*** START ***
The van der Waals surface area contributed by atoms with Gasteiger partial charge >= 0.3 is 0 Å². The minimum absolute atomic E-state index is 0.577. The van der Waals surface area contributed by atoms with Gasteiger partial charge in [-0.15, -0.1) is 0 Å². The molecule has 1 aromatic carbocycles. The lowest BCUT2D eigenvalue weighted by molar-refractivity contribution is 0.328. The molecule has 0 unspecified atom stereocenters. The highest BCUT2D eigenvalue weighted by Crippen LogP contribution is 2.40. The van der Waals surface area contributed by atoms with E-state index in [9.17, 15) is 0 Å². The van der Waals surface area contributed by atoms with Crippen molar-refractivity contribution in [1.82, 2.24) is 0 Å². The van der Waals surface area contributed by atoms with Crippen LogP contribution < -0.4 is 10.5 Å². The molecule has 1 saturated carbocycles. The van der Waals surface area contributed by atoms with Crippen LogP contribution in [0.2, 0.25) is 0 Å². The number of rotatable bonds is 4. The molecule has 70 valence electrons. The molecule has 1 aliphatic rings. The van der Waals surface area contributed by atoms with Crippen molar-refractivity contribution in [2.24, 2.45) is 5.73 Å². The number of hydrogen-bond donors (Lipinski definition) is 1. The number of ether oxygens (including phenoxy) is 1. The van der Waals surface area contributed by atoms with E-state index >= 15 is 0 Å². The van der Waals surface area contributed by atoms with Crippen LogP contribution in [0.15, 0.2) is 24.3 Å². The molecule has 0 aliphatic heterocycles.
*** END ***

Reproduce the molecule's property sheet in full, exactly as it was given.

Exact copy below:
The van der Waals surface area contributed by atoms with Gasteiger partial charge >= 0.3 is 0 Å². The minimum absolute atomic E-state index is 0.577. The van der Waals surface area contributed by atoms with Gasteiger partial charge in [-0.15, -0.1) is 0 Å². The molecule has 1 aromatic carbocycles. The lowest BCUT2D eigenvalue weighted by molar-refractivity contribution is 0.328. The molecule has 0 unspecified atom stereocenters. The highest BCUT2D eigenvalue weighted by Crippen LogP contribution is 2.40. The van der Waals surface area contributed by atoms with E-state index in [9.17, 15) is 0 Å². The van der Waals surface area contributed by atoms with Crippen molar-refractivity contribution in [1.82, 2.24) is 0 Å². The van der Waals surface area contributed by atoms with Crippen LogP contribution < -0.4 is 10.5 Å². The molecule has 1 saturated carbocycles. The van der Waals surface area contributed by atoms with Crippen LogP contribution in [0.2, 0.25) is 0 Å². The number of rotatable bonds is 4. The molecule has 70 valence electrons. The molecule has 1 aliphatic rings. The van der Waals surface area contributed by atoms with Crippen molar-refractivity contribution in [2.24, 2.45) is 5.73 Å². The number of hydrogen-bond donors (Lipinski definition) is 1. The number of ether oxygens (including phenoxy) is 1. The van der Waals surface area contributed by atoms with E-state index >= 15 is 0 Å². The van der Waals surface area contributed by atoms with Crippen LogP contribution in [0.15, 0.2) is 24.3 Å². The molecule has 0 aliphatic heterocycles.